H: 10” Dia: 3.75” | FREE SHIPPING!
This Hindu prayer bell was likely placed on a home or temple altar and in daily puja rituals. This simple yet elegant bell has a smooth and undecorated body with only incised parallel rings circling plain surfaces and is topped by a pair of Garudas sheltered by a hood of Nagas. Garuda, the mythical winged bird that is Vishnu’s mount, and Naga, a seven-headed hooded serpent, are natural enemies and when they are represented together, they symbolizes peace, a very appropriate adornment for the tranquility and serenity elicited by the pleasing sounds of a prayer bell.
Martin Lerner an Steven Kossak, The Lotus Transcendent: Indian and Southeast Asian Art from the Samuel Eilenberg Collection, Harry Abrams, New York, 1991.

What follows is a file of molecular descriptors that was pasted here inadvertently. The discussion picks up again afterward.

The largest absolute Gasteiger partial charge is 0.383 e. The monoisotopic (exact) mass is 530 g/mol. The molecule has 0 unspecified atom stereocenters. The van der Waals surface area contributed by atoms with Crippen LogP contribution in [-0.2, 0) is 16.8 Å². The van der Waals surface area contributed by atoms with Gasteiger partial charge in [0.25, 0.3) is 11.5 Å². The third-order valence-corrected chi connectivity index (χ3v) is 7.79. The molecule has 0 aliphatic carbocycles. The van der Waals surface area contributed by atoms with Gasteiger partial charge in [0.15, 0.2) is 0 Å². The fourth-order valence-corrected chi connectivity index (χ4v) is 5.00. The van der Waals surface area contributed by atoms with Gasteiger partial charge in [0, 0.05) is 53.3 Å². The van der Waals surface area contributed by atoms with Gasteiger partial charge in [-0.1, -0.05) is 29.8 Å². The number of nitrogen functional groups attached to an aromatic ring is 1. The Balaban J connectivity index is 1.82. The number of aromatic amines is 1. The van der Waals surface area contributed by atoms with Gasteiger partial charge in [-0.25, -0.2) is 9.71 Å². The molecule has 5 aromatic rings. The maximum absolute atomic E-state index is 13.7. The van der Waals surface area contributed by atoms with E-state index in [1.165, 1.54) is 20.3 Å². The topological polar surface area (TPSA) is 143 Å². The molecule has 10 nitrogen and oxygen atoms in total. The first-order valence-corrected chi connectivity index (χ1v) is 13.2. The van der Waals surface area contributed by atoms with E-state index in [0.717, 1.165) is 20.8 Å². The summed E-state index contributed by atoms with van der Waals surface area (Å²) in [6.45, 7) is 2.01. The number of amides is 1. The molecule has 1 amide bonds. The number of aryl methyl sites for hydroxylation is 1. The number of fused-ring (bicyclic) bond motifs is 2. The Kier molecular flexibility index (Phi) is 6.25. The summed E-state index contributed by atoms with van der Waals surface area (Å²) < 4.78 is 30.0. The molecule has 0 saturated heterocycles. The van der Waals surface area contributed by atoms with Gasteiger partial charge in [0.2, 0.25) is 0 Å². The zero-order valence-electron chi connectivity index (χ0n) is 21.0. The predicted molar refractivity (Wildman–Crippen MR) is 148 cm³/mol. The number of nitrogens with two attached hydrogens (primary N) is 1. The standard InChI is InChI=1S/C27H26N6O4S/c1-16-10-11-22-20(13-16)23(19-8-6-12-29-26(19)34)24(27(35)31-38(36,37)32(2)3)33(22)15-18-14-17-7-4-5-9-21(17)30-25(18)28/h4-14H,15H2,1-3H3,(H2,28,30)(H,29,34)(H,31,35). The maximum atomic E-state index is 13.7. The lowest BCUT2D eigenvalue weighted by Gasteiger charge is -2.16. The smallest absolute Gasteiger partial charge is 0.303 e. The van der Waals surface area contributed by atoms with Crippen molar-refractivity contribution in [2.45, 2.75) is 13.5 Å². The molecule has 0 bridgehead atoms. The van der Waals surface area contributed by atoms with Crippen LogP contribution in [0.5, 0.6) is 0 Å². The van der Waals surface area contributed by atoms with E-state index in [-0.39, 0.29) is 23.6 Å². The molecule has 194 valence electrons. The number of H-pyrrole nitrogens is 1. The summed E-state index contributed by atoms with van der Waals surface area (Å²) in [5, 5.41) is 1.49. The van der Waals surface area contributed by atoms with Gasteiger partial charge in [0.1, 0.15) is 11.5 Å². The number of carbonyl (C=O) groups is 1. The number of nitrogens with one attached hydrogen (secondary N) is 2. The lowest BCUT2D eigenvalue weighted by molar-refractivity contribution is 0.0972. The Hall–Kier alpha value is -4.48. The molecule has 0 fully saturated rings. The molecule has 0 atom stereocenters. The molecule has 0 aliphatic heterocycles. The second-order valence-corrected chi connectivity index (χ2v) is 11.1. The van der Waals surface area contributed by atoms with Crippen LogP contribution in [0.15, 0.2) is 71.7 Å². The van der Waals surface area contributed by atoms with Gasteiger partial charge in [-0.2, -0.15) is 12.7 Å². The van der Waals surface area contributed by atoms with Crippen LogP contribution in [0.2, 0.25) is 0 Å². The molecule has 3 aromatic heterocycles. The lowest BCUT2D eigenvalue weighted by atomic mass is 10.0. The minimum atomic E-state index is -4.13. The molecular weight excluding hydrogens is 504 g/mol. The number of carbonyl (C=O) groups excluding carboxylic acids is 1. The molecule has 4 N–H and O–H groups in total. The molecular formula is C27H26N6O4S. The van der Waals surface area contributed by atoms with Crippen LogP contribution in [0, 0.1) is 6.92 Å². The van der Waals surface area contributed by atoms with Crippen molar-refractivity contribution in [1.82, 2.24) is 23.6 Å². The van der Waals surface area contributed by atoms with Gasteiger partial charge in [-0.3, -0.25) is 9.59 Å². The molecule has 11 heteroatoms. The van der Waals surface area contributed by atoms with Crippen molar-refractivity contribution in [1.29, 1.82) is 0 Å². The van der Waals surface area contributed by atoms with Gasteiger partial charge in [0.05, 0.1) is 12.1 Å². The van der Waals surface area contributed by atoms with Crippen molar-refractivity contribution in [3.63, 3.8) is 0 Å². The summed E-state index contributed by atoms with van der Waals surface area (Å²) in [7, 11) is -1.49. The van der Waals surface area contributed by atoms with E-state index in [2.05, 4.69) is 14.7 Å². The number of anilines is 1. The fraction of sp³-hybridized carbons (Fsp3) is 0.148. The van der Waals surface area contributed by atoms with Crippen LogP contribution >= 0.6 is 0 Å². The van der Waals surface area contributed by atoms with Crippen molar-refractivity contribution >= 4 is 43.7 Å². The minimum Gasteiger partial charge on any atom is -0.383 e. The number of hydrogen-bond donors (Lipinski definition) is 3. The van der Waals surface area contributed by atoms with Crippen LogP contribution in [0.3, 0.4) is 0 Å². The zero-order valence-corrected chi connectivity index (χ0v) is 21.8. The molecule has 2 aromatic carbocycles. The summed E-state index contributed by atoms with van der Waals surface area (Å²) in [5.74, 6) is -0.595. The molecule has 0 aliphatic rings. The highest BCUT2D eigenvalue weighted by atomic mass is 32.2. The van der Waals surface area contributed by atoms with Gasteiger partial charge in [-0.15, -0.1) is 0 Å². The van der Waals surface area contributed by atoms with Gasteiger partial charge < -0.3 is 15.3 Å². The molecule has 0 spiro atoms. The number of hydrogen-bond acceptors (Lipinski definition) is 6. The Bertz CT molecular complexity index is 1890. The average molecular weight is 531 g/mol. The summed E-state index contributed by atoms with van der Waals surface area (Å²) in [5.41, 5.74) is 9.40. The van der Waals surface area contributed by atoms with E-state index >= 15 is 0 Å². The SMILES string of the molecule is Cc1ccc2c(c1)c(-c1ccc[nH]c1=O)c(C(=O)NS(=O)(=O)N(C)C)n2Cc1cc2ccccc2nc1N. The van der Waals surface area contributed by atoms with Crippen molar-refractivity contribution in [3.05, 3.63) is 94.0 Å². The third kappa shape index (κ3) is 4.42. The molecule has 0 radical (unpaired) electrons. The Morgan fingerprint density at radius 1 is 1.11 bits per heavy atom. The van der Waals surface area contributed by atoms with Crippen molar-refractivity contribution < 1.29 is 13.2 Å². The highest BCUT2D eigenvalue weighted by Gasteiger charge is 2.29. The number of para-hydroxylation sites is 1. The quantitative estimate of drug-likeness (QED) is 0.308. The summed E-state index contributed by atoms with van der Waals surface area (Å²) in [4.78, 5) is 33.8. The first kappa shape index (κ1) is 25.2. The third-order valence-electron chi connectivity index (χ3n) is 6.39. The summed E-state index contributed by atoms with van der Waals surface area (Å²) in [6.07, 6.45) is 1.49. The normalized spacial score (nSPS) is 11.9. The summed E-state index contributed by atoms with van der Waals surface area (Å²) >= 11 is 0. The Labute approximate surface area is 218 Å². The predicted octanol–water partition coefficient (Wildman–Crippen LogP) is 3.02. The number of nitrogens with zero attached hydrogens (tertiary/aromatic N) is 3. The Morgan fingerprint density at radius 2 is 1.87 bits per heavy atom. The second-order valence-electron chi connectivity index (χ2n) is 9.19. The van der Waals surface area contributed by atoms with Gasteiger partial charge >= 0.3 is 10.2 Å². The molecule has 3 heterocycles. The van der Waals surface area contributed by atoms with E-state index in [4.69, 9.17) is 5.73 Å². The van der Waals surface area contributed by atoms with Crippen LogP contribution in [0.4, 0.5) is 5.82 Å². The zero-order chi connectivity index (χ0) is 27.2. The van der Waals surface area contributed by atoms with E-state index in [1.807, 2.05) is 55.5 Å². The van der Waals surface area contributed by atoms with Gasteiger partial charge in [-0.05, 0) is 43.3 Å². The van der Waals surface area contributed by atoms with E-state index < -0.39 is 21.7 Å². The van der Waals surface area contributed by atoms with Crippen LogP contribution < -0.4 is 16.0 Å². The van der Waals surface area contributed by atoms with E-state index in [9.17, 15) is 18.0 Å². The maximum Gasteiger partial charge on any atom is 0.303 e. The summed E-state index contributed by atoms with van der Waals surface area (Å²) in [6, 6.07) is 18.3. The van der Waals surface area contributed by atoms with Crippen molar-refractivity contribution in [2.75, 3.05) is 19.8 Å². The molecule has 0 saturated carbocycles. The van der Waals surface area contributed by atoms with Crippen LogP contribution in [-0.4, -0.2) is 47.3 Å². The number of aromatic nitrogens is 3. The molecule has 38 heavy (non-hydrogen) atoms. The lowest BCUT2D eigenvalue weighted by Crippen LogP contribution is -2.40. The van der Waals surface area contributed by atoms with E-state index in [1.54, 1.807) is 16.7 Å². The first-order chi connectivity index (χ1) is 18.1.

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This exceptional naga was likely one of two that were part of a gong stand. Gongs were used in Burma for both ceremonial and musical purposes in religious, state, or secular settings and as protector figures. A superb carving elaborately decorated with gold lacquer and pigmentation over every square inch, he opens his mouth wide bearing mother-of-pearl teeth and a curled blood red mouth and tongue to drive away malevolent spirits reinforced by the large glaring eyes circled in red. On first glance it is menacing, but its history as a protector of Buddha Shakyamuni make it prized as a fanciful, gleeful guardian. His scales are arched relief designs of mixed lacquer and ash highlighted with inset cut mirrors and green sequin-like glass “jewels.” It is mounted on a museum quality stand and is in excellent condition for its age and use despite missing and ear.
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